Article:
In an attempt to say goodbye, I gave a presentation highlighting MPR’s accomplishments and shared our moments of laughter, joy and awe.  I remembered Callie, whose name was short for calibre because she came to us with a bullet lodged in her neck. She had been left for dead at the dump in Moosonee but managed to drag herself out and away where she was found by kids who saved her. I spoke about Hepburn, the first dog to come to us so injured she might have lost her leg. The thought of amputation was horrific to me so we spent much of our personal savings so she could keep it. Little Hobbs, the pup whose lower leg had been cut off with an axe just because he had crawled into the wrong dog house one cold winter night was not as fortunate. What was left of his leg did need to be amputated but he taught us that it mattered not a bit to a dog with joy in his heart. Martha was the first dog to come to us pregnant and I spent twelve hours in the whelping box with her keeping her calm. Together we delivered eight remarkable little beings and I witnessed the first breath each one took. Only once did I unknowingly place a pregnant dog. The woman who adopted Eaton was a first-time dog owner so only I found the situation funny. The task of naming 1,500 dogs was certainly something to remember. The Christmas litters were especially challenging so one year we had a Jewish litter in order to expand the name choices. Yetta, Latke, Temple and Saul will forever be favourites.    

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PLEASE BE THERE

PLEASE BE THERE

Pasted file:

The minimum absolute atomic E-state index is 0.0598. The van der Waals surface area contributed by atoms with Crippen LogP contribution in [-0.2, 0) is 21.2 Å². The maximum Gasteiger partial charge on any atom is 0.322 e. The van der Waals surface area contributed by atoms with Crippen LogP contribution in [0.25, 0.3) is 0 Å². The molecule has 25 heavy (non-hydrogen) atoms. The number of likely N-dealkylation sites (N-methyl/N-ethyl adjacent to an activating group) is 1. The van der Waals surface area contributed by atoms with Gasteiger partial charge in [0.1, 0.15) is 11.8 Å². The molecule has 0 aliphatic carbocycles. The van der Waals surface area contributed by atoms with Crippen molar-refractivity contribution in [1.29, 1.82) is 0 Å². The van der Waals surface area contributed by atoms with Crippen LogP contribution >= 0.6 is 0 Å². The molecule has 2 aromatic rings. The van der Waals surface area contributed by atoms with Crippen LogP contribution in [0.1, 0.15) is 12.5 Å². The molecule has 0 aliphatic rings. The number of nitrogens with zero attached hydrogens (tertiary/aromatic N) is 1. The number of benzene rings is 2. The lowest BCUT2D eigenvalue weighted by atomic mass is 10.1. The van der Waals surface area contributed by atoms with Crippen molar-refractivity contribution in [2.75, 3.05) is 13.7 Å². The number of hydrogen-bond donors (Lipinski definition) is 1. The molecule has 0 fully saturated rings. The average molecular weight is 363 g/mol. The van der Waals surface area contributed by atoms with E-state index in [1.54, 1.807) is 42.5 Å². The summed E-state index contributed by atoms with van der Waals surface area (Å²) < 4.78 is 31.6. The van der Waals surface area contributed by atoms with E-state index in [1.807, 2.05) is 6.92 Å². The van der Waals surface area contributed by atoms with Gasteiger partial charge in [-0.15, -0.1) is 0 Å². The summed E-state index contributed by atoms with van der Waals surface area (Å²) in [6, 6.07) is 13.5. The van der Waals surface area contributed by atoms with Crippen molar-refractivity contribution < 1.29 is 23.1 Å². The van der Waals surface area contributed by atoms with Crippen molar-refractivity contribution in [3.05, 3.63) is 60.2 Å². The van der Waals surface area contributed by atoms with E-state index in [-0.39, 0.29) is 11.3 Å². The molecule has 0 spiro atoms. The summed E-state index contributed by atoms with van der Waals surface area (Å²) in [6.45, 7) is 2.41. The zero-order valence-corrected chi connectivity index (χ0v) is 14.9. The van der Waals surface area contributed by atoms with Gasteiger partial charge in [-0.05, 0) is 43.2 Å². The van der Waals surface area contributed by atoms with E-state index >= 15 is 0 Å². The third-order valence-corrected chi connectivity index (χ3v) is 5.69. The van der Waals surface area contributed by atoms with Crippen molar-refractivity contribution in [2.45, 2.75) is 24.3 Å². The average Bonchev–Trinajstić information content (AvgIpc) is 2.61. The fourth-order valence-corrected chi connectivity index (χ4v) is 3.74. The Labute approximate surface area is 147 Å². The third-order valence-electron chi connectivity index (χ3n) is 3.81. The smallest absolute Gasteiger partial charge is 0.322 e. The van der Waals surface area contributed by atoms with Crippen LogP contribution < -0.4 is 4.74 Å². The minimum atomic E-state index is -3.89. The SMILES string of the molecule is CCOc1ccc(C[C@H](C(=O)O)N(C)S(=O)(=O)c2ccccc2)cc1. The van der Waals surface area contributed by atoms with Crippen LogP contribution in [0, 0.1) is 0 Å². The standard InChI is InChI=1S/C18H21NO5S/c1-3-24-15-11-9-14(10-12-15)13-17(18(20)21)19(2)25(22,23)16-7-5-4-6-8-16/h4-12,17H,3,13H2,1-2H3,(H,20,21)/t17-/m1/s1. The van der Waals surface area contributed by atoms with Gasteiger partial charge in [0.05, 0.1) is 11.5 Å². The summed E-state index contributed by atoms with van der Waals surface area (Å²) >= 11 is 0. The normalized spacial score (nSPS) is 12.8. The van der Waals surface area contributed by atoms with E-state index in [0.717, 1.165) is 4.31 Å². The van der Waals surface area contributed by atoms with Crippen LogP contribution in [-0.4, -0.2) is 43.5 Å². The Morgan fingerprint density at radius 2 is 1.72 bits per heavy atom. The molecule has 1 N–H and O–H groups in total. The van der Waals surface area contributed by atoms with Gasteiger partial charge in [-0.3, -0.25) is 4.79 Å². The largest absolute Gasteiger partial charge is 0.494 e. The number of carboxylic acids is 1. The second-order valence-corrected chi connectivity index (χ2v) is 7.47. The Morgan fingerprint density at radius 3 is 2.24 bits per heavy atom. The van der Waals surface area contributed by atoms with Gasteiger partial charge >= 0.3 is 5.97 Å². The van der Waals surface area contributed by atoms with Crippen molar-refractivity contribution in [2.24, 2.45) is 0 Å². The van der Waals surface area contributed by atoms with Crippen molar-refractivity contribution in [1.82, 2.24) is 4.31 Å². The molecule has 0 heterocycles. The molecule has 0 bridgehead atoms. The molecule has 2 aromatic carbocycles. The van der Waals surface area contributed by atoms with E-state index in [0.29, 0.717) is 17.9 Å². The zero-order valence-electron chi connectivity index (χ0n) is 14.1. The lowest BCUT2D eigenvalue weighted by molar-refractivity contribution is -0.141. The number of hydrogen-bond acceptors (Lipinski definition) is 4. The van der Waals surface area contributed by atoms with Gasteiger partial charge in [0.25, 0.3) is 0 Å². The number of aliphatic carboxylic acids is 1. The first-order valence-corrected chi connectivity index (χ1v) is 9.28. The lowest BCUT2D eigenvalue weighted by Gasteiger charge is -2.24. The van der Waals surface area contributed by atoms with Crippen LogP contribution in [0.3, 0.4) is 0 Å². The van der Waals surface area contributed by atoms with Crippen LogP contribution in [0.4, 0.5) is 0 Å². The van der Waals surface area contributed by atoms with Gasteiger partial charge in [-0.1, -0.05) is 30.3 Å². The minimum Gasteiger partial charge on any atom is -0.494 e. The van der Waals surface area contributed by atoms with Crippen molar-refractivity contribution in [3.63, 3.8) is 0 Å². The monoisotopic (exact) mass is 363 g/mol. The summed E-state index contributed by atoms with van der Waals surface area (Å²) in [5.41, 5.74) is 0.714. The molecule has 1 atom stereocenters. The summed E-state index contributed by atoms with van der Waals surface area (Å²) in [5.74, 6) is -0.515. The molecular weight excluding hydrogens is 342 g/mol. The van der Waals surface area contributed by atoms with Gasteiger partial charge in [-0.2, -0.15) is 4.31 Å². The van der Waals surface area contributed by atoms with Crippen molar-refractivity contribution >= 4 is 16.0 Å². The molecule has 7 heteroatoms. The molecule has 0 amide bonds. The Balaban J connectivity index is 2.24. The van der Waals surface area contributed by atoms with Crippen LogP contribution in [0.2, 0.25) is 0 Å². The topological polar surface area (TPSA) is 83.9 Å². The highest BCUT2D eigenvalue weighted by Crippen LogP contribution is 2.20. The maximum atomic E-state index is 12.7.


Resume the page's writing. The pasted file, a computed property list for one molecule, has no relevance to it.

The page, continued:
It was good to discover that, while a brain tumour crowds’ part of my head, wonderfully fond memories are able to push it aside so I can remember the many dogs who have come through our doors over the years. In preparation for the upcoming reunion September 22nd, I worked my way through the adoption binders, recording the sequence of each dog’s arrival. I paused at number 29, a pup I named Buffalo because he looked liked the tiniest miniature of one. I can still feel his little body sitting in the palm of my hand as I worried that I had overdosed him on worm medication. I hadn’t, but there was much to learn in October of 2003. Cally, number 59, was named after the calibre of bullet that was lodged in her neck. She had dragged herself out of the dump, where she had been left for dead, and was found by kids who knew what to do. No matter her sufferings, Cally was a sweet and gentle dog. Forgiveness had released the burden of her struggles. Number 66 surprised me because it seems I am still bothered that her name was changed from Hattie to Bones. I loved the name I gave her and it suited her. Letting go never became easy.  Garth and Dorsey, numbers 191 and 192, were the first set of twins to arrive. They were Yellow Labs that had been used as breeders at a puppy mill in Quebec. It took time for them to learn independence from one another because one had become overly responsible and the other utterly dependant. In time though, they each found their own way. Coach and Iris, numbers 498 and 499, also came from a puppy mill and it took them three days to come out from under a table.